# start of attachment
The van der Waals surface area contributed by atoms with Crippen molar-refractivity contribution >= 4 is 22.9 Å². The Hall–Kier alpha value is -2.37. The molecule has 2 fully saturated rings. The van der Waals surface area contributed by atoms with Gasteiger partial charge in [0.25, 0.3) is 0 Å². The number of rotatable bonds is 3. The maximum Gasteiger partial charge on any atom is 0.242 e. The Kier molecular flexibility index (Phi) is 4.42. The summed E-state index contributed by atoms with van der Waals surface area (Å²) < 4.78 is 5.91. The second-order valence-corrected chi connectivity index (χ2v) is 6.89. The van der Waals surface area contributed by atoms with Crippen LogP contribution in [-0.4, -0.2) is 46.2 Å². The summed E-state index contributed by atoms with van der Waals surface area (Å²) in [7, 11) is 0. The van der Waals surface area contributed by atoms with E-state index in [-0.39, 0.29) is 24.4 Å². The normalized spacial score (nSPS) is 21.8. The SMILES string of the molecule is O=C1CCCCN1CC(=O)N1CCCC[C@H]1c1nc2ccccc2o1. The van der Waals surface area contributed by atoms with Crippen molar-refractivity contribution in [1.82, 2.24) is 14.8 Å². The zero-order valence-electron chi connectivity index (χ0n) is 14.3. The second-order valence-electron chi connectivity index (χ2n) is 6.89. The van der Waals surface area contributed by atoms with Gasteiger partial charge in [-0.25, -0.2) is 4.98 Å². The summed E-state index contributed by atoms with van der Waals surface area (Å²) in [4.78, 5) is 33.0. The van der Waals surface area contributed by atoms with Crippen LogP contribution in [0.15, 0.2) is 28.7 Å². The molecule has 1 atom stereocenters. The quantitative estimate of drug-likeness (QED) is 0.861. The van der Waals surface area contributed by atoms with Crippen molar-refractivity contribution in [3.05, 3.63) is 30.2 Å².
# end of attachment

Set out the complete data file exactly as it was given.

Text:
The van der Waals surface area contributed by atoms with Crippen molar-refractivity contribution >= 4 is 22.9 Å². The Hall–Kier alpha value is -2.37. The molecule has 2 fully saturated rings. The van der Waals surface area contributed by atoms with Gasteiger partial charge in [0.25, 0.3) is 0 Å². The number of rotatable bonds is 3. The maximum Gasteiger partial charge on any atom is 0.242 e. The Kier molecular flexibility index (Phi) is 4.42. The summed E-state index contributed by atoms with van der Waals surface area (Å²) < 4.78 is 5.91. The second-order valence-corrected chi connectivity index (χ2v) is 6.89. The van der Waals surface area contributed by atoms with Crippen LogP contribution in [-0.4, -0.2) is 46.2 Å². The summed E-state index contributed by atoms with van der Waals surface area (Å²) in [7, 11) is 0. The van der Waals surface area contributed by atoms with E-state index in [-0.39, 0.29) is 24.4 Å². The normalized spacial score (nSPS) is 21.8. The SMILES string of the molecule is O=C1CCCCN1CC(=O)N1CCCC[C@H]1c1nc2ccccc2o1. The van der Waals surface area contributed by atoms with Crippen molar-refractivity contribution in [1.82, 2.24) is 14.8 Å². The zero-order valence-electron chi connectivity index (χ0n) is 14.3. The second-order valence-electron chi connectivity index (χ2n) is 6.89. The van der Waals surface area contributed by atoms with Gasteiger partial charge in [-0.25, -0.2) is 4.98 Å². The summed E-state index contributed by atoms with van der Waals surface area (Å²) in [4.78, 5) is 33.0. The van der Waals surface area contributed by atoms with Crippen LogP contribution in [0.15, 0.2) is 28.7 Å². The molecule has 1 atom stereocenters. The quantitative estimate of drug-likeness (QED) is 0.861. The van der Waals surface area contributed by atoms with Crippen molar-refractivity contribution in [3.05, 3.63) is 30.2 Å².